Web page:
Vinh Thanh Village is nestled in the Mekong Delta region of southern Viet Nam, famous as a major rice growing area. On a sunny morning, residents have come together to attend a very special performance. The atmosphere is relaxed and cheerful, and the village health workers organising the session are pleased to see such a large audience.
"Today we will invite you to see with your eyes where diseases like diarrhoea - which represents a huge problem for our community - come from and how to get rid of them," M. Binh, one of the village health workers, starts. "But first I’ll invite one of you to join and help me draw a map of our village".
Using bits of thread to define the main road, blue lint for the river on each side of the village, and leaves to symbolise the paddy fields, the volunteer is progressively giving shape to a representation of the village on the ground. M. Binh is good-humoured and villagers soon join in with enthusiasm as he asks them to define other landmarks with bits of paper and sandstones: houses, the Buddhist temple, the school.
"Now, people have to eat every day and then they have to release it somehow. Where does this happen," M. Binh asks in a cheeky tone. Overwhelmed by embarrassment, spectators keep an uneasy smile on their face. But it doesn’t last long. Giggles soon erupt from the audience. "Come on! Each one of you take yellow powder and show me where this happens," M. Binh says.
Volunteers now mark the various excreta sites around the village. They will later be asked to go see real defecation spots all around the paddy fields, where they will be told about the high risk of contamination to the food they eat and the water they drink from germs in human waste.
This 'walk of shame' is meant to help the community understand the harmful consequences that their current defecation practices can have on their health and well-being, and ultimately trigger behaviour change. Calculating the health costs incurred due to diseases related to unhygienic practices is also part of the process.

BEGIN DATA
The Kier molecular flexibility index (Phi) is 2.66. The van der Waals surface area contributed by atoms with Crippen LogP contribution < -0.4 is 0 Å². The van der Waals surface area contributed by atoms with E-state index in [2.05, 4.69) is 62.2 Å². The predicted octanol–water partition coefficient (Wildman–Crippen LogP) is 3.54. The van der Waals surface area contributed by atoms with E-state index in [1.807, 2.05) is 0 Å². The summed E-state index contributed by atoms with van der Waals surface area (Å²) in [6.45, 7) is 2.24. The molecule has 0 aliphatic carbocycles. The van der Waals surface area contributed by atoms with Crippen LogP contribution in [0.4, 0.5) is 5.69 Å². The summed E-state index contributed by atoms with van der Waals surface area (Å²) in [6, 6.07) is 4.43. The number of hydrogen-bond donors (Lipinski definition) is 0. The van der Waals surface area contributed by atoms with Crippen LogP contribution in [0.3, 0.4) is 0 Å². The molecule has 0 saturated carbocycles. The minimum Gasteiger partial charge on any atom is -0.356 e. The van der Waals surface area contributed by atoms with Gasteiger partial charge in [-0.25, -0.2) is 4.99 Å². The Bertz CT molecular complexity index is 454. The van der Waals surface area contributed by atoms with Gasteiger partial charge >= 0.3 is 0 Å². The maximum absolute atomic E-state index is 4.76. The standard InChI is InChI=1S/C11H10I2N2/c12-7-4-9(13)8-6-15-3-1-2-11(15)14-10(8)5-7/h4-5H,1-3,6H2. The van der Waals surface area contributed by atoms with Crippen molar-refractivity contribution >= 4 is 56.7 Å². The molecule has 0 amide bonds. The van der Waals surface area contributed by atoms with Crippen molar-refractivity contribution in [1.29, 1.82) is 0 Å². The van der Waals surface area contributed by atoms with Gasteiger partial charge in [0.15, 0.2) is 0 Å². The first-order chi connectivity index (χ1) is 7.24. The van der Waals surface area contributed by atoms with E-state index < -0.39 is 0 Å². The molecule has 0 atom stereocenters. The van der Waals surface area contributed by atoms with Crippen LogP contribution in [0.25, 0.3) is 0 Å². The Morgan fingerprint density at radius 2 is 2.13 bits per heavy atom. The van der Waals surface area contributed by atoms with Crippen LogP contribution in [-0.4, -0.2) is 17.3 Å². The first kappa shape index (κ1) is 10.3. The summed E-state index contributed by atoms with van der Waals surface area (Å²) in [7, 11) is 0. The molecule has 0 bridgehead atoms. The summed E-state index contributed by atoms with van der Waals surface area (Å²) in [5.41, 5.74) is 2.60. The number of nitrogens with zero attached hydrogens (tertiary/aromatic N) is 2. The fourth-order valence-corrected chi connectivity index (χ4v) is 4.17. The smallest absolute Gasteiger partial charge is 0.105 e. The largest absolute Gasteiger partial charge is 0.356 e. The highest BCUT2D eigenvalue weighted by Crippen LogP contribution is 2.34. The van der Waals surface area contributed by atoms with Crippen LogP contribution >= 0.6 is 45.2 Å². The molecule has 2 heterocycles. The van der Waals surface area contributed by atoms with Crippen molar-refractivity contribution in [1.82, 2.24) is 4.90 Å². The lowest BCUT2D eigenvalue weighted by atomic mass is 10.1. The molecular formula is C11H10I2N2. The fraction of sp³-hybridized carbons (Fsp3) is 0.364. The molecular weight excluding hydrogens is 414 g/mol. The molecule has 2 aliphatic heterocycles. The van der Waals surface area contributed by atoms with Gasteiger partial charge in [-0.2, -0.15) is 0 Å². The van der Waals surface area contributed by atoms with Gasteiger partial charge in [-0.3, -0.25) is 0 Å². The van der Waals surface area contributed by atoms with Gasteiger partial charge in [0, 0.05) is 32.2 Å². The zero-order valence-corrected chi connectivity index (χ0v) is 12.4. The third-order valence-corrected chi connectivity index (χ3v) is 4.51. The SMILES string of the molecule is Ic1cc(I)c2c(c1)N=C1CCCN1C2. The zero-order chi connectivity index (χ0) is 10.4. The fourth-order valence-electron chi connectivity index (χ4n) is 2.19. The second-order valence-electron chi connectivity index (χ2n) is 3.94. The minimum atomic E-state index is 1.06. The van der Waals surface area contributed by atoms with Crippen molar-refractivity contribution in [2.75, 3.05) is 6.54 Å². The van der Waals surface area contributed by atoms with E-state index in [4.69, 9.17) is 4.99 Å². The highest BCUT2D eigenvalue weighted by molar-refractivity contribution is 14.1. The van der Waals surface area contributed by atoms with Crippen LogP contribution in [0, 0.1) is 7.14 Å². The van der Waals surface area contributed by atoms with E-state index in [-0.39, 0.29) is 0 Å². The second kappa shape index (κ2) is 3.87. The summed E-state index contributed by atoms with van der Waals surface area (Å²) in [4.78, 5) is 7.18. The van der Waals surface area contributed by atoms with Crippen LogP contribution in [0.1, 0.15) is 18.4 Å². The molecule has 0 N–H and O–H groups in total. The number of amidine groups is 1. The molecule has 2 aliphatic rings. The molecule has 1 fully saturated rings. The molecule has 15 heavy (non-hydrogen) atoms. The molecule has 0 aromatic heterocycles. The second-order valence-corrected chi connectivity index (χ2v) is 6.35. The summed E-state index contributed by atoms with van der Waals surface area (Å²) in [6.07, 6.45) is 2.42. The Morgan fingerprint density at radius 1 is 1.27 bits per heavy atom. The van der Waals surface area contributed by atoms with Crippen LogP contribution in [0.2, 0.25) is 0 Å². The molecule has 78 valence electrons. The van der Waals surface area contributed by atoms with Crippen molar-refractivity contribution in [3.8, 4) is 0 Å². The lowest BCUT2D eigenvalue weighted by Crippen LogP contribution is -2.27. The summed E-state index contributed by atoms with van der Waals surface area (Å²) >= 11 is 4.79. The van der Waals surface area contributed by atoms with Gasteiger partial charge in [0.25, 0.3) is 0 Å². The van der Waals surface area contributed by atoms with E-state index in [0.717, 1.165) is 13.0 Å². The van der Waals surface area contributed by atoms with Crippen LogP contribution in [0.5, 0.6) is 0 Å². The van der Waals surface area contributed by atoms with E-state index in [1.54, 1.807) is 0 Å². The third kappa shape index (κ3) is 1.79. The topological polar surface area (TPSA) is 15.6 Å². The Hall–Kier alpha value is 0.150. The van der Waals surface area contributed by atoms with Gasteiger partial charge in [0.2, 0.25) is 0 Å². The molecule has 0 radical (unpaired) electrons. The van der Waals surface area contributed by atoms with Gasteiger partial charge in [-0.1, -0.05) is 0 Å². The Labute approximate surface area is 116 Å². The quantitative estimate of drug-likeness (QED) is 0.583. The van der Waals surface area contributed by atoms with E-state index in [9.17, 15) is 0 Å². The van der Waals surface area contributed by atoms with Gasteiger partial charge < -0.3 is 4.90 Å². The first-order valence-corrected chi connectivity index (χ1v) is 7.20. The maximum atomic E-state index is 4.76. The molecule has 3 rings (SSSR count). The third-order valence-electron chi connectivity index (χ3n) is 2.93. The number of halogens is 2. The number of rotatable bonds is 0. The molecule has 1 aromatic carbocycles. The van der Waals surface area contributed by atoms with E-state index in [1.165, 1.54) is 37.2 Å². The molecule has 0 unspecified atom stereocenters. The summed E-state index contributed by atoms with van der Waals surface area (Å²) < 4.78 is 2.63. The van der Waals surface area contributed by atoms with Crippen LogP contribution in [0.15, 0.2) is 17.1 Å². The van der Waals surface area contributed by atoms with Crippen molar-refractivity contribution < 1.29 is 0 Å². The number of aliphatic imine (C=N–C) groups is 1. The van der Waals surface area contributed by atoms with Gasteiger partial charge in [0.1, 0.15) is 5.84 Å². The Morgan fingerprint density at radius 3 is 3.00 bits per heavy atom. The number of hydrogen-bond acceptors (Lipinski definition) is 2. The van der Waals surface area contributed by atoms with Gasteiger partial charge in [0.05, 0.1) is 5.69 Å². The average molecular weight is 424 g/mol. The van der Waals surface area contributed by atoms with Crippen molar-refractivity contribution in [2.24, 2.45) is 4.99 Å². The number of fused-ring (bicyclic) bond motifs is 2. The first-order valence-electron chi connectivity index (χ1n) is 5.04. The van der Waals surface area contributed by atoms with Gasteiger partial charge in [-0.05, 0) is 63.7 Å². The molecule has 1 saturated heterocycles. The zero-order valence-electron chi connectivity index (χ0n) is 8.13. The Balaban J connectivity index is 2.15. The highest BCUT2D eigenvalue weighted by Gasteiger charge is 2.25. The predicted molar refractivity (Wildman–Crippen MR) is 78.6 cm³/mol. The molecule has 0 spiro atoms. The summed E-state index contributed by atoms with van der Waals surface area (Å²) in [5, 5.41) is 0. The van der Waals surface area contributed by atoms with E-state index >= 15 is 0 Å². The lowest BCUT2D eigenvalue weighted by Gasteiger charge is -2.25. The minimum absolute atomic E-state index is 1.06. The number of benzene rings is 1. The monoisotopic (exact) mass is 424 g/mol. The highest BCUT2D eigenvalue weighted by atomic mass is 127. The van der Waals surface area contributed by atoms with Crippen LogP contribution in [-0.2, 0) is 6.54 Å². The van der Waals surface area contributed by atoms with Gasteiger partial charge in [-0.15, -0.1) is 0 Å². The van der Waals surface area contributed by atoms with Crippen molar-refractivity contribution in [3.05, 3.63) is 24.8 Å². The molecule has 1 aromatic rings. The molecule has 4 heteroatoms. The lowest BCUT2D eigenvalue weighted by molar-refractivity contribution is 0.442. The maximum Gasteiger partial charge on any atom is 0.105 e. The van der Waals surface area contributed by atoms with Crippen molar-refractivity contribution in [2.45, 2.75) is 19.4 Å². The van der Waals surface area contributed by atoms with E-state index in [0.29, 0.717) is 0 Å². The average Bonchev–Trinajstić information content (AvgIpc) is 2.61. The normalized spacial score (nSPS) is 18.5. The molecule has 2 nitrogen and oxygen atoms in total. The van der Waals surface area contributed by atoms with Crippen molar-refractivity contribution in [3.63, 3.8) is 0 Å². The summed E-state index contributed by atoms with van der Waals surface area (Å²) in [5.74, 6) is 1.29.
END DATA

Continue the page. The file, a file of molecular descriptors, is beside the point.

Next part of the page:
The modern toilet facilities that Mrs Vo Thi Mit built outside her home following a sensitisation session six months ago.
Through this session, residents of Vinh Thanh Village are taking part in a new "Community Approaches to Total Sanitation" (CATS) project that has proved successful in many other countries.
Currently only two out of five families in Vinh Thanh Village have toilets. Although Vietnam has made substantial achievements in water supply, progress in sanitation and hygiene is still lagging far behind, especially in rural areas, where 70 per cent of the country's 86 million inhabitants still live. According to the 2009 National Census, about 60 per cent of people living in rural area do not have access to hygienic latrines. Open defecation is still a common practice in many rural areas.
CATS helps communities analyse their sanitation situation, their defecation practices and the ill-effects of these practices. This is followed by collective action to achieve a community that is 'open-defecation-free'. Unlike other sanitation approaches that provide subsidies in the form of cash and/or hardware to households and concentrate on latrine construction, CATS focuses on empowering communities so they take action themselves. Now in its second year, the initiative has led to improved sanitation conditions for hundreds of households in Vietnam.
"The communities are showing great ownership of the CATS initiative and are very enthusiastic about the approach, which is not only improving their sanitation status but also enhancing their dignity," says Rajen Kumar Sharma, head of UNICEF Vietnam's Provincial Child-Friendly Programme, which supports the provision of integrated services for children in six provinces in Vietnam.
Mrs Vo Thi Mit of Vinh Binh Village, which is just next to Vinh Thanh Village, had modern toilets built outside her home following a sensitisation session six months ago. "It has been an eye-opener for me," she says. "I would never consider going back to the fields. I feel disgusted by the old habits."
The CATS approach helps parents understand the value of proper sanitation. "The walk of shame we did in the village, looking at all the risks we take when we defecate in the fields, was a real shock for me," says M. Vo Van Ngan of Vinh Binh Village. "It made me understand all this was about making sure my children are growing up healthy." He spent 12 million dong (632 US$) two month's salary go to build his own toilets. "I am a farmer, I grow rice. My wife is a street food vendor. We do not make much money. Of course I realised it was expensive to build latrines, but we know it is worth it," says Ngan.
Through the CATS initiative, progress towards "total sanitation" in rural communities has been impressive. Since 2009, 33 villages spread across five provinces have been declared 'open-defecation-free'. The approach is being replicated in other communes by the Vietnamese government.